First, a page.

But that’s the thing with Klarna – it offers a service that a lot of people will want to take up – no strings payments. Because in this day and age, who doesn’t want buy-now-pay-later on goods? But that’s the problem, they make out like they’re expecting the majority of users to be financially stable. In which case, surely you wouldn’t need 30 days to pay for your make up order because you wouldn’t buy something like make up if you couldn’t afford it outright, and thus not being financially stable, right? So that to me implies that underneath the nicey website and the implied level of customer financial responsibility, is actually a whole lot of BS. Because in a country with over £1.578 trillion of individual debt, the notion of no credit checks and no interest rates from Klarna is either incredibly irresponsible or they’re taking advantage of those who need credit purchases – often the ones with the most debt anyway.
In an ideal world, Klarna payments do offer a service and yes I do think there’s a place for their system in retail. And that place is for those who are financially stable. But with no vetting and no credit checks, it will attract the people who lack in financial sense – and I’m not knocking them, I got myself into a shed load of debt in my early 20’s because I just didn’t know how to manage money. But Klarna attracts not just the financially weak, but also those already in debt, as well as those who see an opportunity to abuse the system. Not only does it attract them, but it encourages the mentality that causes so many of our societies problems with money – the notion that we spend over and above our means. And Klarna enables and encourages that, which is a really scary thing.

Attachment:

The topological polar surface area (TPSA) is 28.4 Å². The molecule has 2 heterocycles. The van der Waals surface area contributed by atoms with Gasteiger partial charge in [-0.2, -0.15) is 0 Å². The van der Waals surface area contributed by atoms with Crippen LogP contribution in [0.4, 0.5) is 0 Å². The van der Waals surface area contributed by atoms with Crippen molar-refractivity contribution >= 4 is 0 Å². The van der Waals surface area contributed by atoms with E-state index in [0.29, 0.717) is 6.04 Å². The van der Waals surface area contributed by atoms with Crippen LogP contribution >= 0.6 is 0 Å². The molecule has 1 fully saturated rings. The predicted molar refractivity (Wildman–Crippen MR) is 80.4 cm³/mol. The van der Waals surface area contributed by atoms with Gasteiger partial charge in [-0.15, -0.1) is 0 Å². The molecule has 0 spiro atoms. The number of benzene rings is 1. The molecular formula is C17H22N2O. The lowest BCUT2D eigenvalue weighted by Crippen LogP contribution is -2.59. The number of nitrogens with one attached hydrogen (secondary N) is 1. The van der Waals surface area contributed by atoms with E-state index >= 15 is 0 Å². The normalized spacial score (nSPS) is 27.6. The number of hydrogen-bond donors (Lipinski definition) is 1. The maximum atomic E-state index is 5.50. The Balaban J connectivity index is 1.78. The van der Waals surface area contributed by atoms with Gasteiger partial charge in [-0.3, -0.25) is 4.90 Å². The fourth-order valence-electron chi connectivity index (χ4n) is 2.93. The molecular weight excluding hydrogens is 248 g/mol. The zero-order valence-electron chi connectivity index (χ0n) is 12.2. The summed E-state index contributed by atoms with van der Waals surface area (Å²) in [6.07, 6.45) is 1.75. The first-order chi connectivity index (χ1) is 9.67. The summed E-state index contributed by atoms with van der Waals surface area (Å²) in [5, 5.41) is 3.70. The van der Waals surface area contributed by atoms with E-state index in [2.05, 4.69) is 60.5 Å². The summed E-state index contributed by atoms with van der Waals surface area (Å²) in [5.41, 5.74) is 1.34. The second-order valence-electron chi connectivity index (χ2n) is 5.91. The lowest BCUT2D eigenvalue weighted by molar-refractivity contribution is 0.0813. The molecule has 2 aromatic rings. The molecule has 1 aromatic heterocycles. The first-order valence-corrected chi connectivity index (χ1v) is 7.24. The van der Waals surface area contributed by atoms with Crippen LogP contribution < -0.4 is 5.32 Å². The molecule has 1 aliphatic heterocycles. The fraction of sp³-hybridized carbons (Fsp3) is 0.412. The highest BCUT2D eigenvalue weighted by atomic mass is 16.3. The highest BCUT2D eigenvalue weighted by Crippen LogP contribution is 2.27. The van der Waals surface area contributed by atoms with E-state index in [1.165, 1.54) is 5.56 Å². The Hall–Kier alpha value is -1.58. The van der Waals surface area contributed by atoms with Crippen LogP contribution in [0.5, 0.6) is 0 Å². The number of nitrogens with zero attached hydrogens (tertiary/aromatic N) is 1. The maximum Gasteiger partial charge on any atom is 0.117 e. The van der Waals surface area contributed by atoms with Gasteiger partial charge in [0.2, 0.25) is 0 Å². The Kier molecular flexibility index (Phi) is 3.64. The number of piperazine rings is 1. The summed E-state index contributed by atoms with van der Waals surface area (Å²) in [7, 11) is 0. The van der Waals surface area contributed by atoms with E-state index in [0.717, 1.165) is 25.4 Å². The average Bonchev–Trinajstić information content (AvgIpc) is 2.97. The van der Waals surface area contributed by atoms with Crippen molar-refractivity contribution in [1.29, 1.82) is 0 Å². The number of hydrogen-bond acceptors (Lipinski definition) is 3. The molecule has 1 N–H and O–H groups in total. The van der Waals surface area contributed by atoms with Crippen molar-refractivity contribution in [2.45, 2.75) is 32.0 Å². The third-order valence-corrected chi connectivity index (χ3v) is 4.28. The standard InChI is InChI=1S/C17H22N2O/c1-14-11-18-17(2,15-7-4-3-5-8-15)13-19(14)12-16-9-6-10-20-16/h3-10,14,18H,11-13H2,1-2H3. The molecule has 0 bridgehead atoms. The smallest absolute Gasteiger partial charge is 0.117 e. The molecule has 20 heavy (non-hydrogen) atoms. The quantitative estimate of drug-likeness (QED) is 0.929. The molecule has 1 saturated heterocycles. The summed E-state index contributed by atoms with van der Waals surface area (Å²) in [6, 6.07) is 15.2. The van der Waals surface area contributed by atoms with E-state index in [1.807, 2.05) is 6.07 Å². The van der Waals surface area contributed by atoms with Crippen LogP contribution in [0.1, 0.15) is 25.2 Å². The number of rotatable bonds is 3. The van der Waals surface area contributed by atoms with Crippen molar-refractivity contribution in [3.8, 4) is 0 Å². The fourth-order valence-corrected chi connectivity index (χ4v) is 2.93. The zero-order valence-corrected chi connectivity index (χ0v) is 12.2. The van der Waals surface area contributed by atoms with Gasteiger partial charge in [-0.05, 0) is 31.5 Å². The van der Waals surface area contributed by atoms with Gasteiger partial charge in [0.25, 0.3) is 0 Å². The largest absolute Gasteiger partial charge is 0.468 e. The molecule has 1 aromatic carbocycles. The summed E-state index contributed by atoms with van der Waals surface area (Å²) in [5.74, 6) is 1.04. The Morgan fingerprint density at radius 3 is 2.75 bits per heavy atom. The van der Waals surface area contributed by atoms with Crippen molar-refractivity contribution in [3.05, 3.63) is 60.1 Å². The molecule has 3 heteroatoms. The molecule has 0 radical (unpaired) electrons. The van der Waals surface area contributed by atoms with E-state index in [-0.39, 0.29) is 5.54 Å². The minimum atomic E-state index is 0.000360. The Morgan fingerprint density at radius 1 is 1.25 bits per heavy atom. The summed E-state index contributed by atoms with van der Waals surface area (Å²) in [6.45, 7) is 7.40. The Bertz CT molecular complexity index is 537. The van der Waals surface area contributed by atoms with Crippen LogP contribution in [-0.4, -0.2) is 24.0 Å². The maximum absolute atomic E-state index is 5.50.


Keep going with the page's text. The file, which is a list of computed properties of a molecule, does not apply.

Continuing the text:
If you’re good with money, pay your bills on time and not currently in large amounts of debt then Klarna can offer a useful tool if you want it to. But for me, since my debt-days I just don’t buy on credit. I don’t have credit cards or store cards and it became an imposed result of my debt to not be allowed them, that has actually become just standard good practice for me in the years since. I just don’t buy what I can’t afford. And knowing from my mum’s friend the treatment she received for not making her payment on time (that she wasn’t emailed and reminded of, like I wasn’t) Klarna became in my eyes like everyone else who ‘loans’ to those who would actively seek out buy-now-pay-later vendors: societies financially weaker members. They draw you in with the promise of shiny new toys on the made-up fairy tale that your payment date is so far away you don’t even need to worry about it. In fact, it’s practically free stuff, right, because who cares about the payment – it’s so far away. And then when the payment date passes, suddenly they turn nasty, demanding and treat you like an awful person. Much like the payday lenders who prey on the vulnerable. And while I’m not saying Klarna are preying on the vulnerable, I’m saying that the notion of pay-later-beauty is great for that percentage of people who can manage their money but just another enabling outlet for those who can’t.